In June 2018, Japan's Hayabusa2 spacecraft retrieved samples from asteroid Ryugu and successfully returned them to Earth. Researchers at Tohoku University have analysed the samples and identified what they believe may be the oldest solids from the solar system that have thus far become available for study. They reported their findings in the journal Nature Communications on February 16, 2023. The article was also selected to feature in the Editors' Highlights.
The work was focused on spherical mineral grains, called chondrule-like objects and calcium-aluminium-rich inclusions (CAIs). These grains are key components of chondritic meteorites, which are delivered to Earth from the asteroid belt without being modified by processes, such as melting, that can affect other meteorites. The samples from Ryugu gave scientists the opportunity to study material freshly gathered from an asteroid that, at the time of sampling, was around 15,000,000 kilometres from Earth. But surprising evidence from the investigations of the samples by many research teams has suggested that Ryugu was initially formed much further from Earth, in the outer reaches of the solar system.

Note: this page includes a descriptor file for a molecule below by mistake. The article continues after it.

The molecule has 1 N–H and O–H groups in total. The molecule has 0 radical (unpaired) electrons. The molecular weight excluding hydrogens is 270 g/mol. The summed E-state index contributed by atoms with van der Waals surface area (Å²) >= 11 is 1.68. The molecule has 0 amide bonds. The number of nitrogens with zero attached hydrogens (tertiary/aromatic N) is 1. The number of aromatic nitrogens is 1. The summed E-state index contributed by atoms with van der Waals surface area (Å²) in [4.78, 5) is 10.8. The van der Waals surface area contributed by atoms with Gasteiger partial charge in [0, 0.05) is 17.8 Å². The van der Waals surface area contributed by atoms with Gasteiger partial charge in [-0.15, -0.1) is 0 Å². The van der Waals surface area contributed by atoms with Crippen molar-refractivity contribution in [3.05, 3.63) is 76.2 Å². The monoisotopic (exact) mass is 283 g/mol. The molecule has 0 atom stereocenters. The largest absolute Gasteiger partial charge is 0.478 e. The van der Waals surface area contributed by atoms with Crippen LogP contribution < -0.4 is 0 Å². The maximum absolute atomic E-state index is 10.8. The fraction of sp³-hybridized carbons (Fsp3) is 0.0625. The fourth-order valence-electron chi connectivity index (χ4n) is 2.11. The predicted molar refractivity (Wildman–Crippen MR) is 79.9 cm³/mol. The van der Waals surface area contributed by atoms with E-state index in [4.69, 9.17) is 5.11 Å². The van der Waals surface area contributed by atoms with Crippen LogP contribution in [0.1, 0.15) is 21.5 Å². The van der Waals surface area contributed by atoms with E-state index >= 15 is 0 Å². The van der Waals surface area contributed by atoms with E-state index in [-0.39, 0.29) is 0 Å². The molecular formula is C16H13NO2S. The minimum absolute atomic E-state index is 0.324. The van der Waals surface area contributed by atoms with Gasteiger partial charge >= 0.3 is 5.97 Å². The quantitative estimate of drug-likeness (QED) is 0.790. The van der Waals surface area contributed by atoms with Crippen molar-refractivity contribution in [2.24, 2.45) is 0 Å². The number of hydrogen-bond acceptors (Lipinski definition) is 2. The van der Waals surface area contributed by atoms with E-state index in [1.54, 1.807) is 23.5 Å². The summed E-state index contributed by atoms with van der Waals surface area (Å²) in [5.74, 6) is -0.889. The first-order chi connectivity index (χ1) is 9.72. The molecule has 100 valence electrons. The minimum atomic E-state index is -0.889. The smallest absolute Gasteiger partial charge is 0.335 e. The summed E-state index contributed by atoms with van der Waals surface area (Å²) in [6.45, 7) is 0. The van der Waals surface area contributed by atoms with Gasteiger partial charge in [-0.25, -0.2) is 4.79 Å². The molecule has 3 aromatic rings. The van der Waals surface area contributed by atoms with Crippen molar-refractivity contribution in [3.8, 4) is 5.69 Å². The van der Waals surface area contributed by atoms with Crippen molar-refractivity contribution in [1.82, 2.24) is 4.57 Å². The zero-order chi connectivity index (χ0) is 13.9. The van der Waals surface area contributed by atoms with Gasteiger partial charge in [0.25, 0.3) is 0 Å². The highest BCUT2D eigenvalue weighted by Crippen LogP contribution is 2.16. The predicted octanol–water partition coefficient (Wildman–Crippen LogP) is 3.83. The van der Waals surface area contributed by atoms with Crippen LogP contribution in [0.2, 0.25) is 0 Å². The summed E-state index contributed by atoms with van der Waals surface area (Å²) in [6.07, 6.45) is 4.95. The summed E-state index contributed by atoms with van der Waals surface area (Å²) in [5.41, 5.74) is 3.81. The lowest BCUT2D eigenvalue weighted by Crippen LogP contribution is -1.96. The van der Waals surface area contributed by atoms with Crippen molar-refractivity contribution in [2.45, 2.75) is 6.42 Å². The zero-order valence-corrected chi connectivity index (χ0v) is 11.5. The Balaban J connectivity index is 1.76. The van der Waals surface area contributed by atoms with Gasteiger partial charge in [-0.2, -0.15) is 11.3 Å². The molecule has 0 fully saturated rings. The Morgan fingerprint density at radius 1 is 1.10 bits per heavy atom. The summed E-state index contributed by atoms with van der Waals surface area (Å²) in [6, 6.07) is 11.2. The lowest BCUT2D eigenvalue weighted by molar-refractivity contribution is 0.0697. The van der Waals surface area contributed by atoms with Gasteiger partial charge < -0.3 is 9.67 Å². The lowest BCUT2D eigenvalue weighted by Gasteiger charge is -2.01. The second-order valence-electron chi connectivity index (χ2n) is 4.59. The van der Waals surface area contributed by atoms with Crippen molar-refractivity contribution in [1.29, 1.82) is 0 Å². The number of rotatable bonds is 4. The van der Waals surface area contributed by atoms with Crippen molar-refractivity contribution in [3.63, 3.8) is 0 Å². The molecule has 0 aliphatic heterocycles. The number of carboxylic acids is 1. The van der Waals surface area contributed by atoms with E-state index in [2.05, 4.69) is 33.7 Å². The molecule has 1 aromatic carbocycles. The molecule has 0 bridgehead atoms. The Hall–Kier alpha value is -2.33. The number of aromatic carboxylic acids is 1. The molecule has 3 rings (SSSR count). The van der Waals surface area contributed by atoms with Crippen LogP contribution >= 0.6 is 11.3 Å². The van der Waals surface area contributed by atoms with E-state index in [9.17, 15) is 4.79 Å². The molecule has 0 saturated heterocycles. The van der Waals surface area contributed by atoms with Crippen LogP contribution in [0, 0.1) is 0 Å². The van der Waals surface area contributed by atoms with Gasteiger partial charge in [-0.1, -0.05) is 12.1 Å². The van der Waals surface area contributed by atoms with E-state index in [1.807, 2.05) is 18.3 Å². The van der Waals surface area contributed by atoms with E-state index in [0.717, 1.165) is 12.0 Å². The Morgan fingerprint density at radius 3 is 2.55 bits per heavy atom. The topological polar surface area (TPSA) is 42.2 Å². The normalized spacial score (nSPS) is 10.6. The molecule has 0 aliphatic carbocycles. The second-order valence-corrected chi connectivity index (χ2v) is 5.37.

A key finding from the analysis by the Tohoku University group is that the grains in the Ryugu samples were likely transported in widening circles from the inner regions of the early solar system out to the much more distant region where the original asteroid Ryugu formed.
The team's conclusions are partly based on analysing the ratio of different oxygen isotopes in the samples. These are forms of oxygen atoms with varying masses due to differing numbers of neutrons in their nuclei. The lower mass oxygen-16 isotope has one less neutron than oxygen-17 and two fewer than oxygen-18. Many of the Ryugu grains were enriched in oxygen-16. The isotope content, together with analysis of the grains' sizes and mineral composition, led the researchers to suggest their ancient origin and likely transport outwards to the far regions of the solar system, where they became part of a body that then fragmented to form asteroid Ryugu.
"We now want to analyse more of these oldest solar system solids in Ryugu, to try to understand the mechanisms behind the radial transport outwards in the early solar nebula," says geochemist Daisuke Nakashima of the early Solar System Research Group at Tohoku University. Nakashima and colleagues collaborated on the investigation with researchers elsewhere in Japan and the USA.
"This is fundamental research into the ancient events that built our solar system," says Nakashima. The work is part of the fascinating process of understanding how the planetary system that eventually gave rise to life on Earth was itself born.